Anyway, I don't really care, and their intentions are ultimately on the good side I guess. I really only bring it up to mock my own cooking, because I'm making something tonight that could've come straight from the pages of Chile Pepper. If I capitalize all the ingredients 90s style, it's a Green Chile Crabby Melt with Tickler's Fabulous Extra Mature Cheddar, Kicky Jalapeño Tartar Sauce, Roasted and Marinated Red Bell Peppers, Caramelized Onions and Roasted Garlic Salsa. TGI Fridays here I come.
UPDATE: I should mock my food more often: these were actually stupendous, way better than yesterday's non-chilehead version...this is definitely the best sarcastic food I've ever made. Not much to look at though, as you can see: bad lighting and zero styling, I didn't even have time/foresight to chop some cilantro for a green visual distraction.
Had them ol' Clean Livin' Sleepless Blues again last night, so I did the right thing and went for a long walk this morning. Above, 6:55am. Below, 7:15am; that cactus is actually a cleverly-disguised cell phone tower.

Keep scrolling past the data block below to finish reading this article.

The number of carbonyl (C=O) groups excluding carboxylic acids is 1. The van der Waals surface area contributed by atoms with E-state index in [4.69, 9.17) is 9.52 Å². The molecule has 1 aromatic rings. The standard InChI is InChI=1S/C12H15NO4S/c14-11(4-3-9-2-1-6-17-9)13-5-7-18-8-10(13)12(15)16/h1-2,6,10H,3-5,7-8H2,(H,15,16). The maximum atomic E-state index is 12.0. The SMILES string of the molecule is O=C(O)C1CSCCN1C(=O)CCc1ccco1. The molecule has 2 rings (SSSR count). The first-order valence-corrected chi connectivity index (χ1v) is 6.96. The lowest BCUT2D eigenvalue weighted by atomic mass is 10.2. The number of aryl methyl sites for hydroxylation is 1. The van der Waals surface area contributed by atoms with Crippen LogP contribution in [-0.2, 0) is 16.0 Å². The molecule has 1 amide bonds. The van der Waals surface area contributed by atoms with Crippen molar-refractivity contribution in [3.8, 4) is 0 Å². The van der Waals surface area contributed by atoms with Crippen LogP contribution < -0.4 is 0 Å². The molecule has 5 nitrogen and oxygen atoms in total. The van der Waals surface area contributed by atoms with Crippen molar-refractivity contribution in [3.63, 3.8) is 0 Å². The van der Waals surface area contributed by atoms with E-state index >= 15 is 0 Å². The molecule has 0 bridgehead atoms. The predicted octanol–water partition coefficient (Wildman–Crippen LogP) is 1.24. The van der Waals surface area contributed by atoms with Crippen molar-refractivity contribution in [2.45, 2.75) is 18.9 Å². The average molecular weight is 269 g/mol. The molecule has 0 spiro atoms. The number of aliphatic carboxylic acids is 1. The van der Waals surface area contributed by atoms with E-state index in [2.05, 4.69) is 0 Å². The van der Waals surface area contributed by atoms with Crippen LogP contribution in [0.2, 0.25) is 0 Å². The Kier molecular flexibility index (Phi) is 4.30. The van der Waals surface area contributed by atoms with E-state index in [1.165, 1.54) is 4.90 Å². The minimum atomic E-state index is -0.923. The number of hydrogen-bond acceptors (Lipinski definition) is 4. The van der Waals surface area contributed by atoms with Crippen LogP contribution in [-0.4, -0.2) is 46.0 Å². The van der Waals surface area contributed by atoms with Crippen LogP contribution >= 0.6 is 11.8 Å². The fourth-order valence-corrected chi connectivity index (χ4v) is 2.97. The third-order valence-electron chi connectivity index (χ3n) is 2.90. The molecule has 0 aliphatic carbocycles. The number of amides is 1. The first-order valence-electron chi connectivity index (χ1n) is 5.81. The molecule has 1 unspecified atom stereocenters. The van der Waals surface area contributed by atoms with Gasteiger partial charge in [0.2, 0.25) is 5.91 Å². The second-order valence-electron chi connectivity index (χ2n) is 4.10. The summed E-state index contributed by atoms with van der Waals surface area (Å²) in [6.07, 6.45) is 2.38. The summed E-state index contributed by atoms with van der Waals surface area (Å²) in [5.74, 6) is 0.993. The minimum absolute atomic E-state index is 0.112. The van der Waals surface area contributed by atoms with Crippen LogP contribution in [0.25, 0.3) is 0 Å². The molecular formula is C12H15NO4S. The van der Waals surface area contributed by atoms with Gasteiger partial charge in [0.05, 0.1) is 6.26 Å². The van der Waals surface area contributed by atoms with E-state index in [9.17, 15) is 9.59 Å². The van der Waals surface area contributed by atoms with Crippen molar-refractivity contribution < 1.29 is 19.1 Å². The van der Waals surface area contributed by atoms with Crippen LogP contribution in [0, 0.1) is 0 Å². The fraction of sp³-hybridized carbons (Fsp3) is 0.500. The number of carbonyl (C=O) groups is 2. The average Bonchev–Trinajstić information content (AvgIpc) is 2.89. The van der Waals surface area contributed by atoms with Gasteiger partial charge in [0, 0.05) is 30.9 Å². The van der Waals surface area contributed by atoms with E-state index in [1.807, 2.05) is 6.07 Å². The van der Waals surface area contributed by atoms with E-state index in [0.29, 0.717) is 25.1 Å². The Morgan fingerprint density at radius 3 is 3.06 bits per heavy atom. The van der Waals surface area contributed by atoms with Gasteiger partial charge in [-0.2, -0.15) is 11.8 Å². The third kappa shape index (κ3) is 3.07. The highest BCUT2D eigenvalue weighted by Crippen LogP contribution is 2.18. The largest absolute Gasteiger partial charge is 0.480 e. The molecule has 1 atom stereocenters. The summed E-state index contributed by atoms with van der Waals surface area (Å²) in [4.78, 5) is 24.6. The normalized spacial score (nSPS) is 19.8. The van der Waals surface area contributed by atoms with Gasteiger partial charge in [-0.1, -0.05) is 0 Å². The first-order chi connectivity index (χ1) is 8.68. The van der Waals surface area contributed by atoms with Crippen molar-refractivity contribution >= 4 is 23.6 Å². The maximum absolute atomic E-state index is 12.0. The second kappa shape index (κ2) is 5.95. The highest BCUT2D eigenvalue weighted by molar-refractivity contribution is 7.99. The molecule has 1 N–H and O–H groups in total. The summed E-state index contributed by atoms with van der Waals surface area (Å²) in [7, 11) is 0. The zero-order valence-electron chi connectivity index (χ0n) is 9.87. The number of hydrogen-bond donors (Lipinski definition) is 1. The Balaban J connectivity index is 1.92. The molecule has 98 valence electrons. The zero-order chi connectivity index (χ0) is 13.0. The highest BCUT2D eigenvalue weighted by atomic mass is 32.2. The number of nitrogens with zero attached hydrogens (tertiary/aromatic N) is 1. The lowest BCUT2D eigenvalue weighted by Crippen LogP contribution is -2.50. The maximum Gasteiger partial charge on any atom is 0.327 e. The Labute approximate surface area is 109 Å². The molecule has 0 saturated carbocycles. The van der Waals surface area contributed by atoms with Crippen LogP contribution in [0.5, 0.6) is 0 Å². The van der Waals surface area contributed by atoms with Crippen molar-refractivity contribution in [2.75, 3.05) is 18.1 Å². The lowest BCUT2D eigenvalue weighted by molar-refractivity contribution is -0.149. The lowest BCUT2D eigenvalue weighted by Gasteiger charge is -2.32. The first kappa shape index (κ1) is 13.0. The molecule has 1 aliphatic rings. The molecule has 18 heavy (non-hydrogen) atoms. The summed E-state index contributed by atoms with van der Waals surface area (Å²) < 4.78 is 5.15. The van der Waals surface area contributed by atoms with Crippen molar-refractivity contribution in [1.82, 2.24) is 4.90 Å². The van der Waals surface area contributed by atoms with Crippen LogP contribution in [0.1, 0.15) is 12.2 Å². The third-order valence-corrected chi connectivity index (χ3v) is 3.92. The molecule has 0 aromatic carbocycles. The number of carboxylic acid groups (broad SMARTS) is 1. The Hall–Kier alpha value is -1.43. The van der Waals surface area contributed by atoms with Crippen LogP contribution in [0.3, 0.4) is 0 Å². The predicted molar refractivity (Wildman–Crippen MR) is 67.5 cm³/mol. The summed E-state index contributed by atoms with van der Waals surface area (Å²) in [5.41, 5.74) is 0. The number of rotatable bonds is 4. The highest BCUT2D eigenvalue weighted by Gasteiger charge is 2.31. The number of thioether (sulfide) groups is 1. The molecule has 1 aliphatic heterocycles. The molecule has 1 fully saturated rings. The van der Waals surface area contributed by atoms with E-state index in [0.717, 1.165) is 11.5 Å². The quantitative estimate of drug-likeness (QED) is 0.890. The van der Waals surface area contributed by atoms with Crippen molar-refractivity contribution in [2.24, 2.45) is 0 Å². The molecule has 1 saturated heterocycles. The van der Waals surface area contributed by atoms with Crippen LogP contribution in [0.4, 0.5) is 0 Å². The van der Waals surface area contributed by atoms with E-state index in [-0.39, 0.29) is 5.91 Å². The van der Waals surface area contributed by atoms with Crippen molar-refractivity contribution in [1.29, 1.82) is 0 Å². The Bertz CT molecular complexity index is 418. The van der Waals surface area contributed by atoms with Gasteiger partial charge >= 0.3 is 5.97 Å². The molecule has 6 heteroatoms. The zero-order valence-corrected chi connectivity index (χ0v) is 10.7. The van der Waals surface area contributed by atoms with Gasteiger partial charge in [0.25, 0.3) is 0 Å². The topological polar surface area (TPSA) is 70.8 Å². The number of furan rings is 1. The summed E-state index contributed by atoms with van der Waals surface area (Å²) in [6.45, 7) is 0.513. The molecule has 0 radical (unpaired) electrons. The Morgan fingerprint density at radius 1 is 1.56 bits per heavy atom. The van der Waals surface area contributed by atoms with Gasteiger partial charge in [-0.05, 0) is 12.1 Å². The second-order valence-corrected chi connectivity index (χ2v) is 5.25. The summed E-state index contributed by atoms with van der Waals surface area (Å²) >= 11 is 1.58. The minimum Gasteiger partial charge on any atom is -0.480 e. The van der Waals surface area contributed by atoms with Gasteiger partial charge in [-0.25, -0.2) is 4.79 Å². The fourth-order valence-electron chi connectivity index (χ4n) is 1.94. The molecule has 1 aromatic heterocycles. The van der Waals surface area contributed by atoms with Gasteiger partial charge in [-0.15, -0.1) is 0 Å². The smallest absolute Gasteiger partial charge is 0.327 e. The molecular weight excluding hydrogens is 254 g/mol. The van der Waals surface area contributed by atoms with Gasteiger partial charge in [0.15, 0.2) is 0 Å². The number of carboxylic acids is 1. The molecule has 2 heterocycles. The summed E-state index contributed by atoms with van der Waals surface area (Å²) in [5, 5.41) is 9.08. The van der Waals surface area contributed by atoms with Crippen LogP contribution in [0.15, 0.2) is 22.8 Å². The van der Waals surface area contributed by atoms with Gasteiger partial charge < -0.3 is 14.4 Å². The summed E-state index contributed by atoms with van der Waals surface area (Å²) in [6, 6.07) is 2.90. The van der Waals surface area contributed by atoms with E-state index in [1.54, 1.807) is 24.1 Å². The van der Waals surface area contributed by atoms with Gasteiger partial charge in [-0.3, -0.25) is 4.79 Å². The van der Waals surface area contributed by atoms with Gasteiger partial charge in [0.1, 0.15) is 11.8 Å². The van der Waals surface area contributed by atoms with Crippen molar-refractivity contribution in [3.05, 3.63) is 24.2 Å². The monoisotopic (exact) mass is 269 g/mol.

Preserving saguaro cacti is a big deal out here, and it's not uncommon to see the local government go to great lengths to nurse ailing older specimens back to health. So when my mom was driving home one day and noticed some scaffolding being erected around this one she didn't think much of it. Weeks went by, and every day she passed it, it seemed like more and more effort was being poured into its resuscitation, and she was suitably impressed, thinking wow they're really giving it their all.